As ‘Star Trek’ Turns 50, Gene Roddenberry’s Vision Endures
He was the man who fell to Earth, and then he took us soaring to the stars. September 8 marks the 50th anniversary of Star Trek, the revolutionary sci-fi program that lasted only three seasons on NBC but went on to spawn six spinoff series and 13 motion pictures.
The show’s genesis is a startling one: Trek was created by Gene Roddenberry, a former pilot for Pan Am who had survived three airplane crashes, including one in the Syrian desert in 1947 that killed 14 people. Roddenberry, who was able to help 22 others escape the fiery wreckage, didn’t let the tragedy mess with his head. Instead, it energized him. It gave him focus.
“That accident confirmed my belief in the preciousness and fragility of life,” Roddenberry told TV Guide Magazine on the occasion of Trek’s 25th anniversary in 1991, just weeks before his death from heart failure at age 70. Indeed, no producer before Roddenberry—and few since—has so powerfully and eloquently used the medium of TV to celebrate human existence and remind us of our better angels.
“Gene made TV that mattered,” says Nichelle Nichols, one of the show’s four surviving stars. “He urged us to get past our problems and differences. He wanted us to open up our hearts and minds.”
Roddenberry peopled Star Trek, set aboard the starship Enterprise circa 2260 AD, with a crew that was a miracle of diversity: Nichols, an African-American, was cast as chief communications officer Lieutenant Uhura and was joined by George Takei as Japanese helmsman Sulu, James Doohan as Scottish engineer “Scotty” and—in a middle finger to the then-raging Cold War—Walter Koenig as Russian ensign Chekov.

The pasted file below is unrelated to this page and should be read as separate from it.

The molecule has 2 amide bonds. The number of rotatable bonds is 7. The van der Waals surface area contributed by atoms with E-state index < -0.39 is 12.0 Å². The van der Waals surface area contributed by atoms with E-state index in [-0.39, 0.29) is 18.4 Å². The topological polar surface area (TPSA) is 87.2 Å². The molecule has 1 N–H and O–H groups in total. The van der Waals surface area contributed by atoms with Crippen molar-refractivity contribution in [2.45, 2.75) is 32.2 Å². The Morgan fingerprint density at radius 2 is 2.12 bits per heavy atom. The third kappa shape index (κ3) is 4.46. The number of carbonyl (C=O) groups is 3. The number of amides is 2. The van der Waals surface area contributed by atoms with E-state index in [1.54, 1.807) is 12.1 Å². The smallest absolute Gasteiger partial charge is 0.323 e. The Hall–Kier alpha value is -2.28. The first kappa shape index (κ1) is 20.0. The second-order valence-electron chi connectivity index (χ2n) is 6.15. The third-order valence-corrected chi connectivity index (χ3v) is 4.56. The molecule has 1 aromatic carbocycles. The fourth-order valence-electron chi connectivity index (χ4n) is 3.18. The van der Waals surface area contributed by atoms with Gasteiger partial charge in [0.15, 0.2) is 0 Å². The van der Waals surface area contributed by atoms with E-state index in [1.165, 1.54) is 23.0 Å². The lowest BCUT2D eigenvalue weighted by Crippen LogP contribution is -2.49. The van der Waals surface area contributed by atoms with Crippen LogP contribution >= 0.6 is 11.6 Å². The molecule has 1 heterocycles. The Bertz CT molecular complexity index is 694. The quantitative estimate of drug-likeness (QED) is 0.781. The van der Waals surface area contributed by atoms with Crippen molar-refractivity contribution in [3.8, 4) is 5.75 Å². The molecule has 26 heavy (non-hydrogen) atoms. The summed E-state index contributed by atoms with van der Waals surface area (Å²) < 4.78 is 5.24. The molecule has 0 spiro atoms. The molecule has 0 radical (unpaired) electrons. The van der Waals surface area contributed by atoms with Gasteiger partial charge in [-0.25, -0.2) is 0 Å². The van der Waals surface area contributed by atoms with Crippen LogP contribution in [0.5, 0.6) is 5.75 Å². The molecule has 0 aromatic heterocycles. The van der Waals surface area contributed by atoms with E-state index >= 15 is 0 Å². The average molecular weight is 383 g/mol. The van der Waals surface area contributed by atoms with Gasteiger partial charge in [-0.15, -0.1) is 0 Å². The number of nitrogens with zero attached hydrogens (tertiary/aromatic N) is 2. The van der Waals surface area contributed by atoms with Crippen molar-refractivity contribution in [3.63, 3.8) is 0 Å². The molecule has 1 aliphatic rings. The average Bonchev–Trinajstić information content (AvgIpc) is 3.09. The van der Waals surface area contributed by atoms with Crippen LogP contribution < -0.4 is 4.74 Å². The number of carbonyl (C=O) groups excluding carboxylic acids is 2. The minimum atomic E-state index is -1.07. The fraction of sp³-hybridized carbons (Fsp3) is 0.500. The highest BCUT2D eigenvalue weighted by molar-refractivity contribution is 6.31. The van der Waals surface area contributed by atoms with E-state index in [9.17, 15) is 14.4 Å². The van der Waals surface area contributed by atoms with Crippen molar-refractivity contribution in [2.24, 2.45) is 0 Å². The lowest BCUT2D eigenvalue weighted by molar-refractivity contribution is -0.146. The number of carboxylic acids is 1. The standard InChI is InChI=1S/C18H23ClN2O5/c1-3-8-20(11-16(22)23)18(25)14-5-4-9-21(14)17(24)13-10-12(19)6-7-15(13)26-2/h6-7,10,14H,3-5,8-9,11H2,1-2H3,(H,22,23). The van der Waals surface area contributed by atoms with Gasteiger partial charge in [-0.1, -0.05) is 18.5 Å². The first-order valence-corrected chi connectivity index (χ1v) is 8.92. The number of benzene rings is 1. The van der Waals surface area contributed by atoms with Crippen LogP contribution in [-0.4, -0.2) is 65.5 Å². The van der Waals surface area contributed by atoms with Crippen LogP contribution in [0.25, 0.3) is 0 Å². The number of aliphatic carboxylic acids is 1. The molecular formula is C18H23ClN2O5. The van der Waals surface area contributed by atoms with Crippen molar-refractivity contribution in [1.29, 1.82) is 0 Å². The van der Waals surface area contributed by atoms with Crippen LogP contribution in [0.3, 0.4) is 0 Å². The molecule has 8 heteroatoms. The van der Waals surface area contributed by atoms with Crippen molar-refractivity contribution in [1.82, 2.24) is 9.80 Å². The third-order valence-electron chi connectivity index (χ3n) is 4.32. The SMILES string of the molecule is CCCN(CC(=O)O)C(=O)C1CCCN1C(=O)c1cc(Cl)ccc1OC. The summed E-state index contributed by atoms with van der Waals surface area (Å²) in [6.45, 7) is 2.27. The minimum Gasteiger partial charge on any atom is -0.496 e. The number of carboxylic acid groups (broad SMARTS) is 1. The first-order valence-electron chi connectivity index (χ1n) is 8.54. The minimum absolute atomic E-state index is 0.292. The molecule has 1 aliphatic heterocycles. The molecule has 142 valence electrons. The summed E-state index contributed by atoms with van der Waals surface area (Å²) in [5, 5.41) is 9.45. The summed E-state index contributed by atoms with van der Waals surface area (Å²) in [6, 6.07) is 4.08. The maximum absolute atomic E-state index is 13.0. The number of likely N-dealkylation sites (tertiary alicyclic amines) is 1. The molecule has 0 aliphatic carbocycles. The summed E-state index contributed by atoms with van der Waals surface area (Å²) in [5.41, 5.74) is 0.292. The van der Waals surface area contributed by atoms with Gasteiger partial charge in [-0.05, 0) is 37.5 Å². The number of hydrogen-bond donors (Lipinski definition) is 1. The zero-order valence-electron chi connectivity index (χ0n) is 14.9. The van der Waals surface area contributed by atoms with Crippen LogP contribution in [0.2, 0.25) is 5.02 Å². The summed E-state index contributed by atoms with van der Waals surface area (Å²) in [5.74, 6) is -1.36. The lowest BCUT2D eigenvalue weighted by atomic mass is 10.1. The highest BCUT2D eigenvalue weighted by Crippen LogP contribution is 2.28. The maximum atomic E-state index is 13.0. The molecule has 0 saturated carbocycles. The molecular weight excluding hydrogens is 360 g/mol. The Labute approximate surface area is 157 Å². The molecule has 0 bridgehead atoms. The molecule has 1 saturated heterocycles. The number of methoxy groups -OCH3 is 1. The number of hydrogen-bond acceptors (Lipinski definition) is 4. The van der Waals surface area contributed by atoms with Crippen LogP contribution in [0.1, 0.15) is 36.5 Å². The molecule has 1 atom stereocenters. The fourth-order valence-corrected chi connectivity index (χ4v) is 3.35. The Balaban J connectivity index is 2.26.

Along with upper management—DeForest Kelley as crusty doc “Bones,” Leonard Nimoy as alien science officer Spock and William Shatner as that rascally Iowa farm boy Captain Kirk—this valiant band of space travelers played out stories of racism, sexism, militarism, environmentalism and, well, just about any other -ism Roddenberry thought he could get away with.
He didn’t win every battle. NBC nixed his first Trek pilot, which daringly featured a female first officer (Majel Barrett, who’d later play Nurse Chapel), and Takei, now openly gay, tried unsuccessfully to get Roddenberry to venture into LGBT territory. “Our ratings were shaky and it was too big a risk,” Takei recalls. “But I know Gene would have done it if he could have. He understood human nature in the most extraordinary way.”
Though Star Trek boldly took us to the final frontier of outer space, its greater goal was to make each viewer feel a little less alone. “We’re all imprisoned within ourselves,” Roddenberry told TV Guide Magazine in 1967. “We’re all aliens on this strange planet.”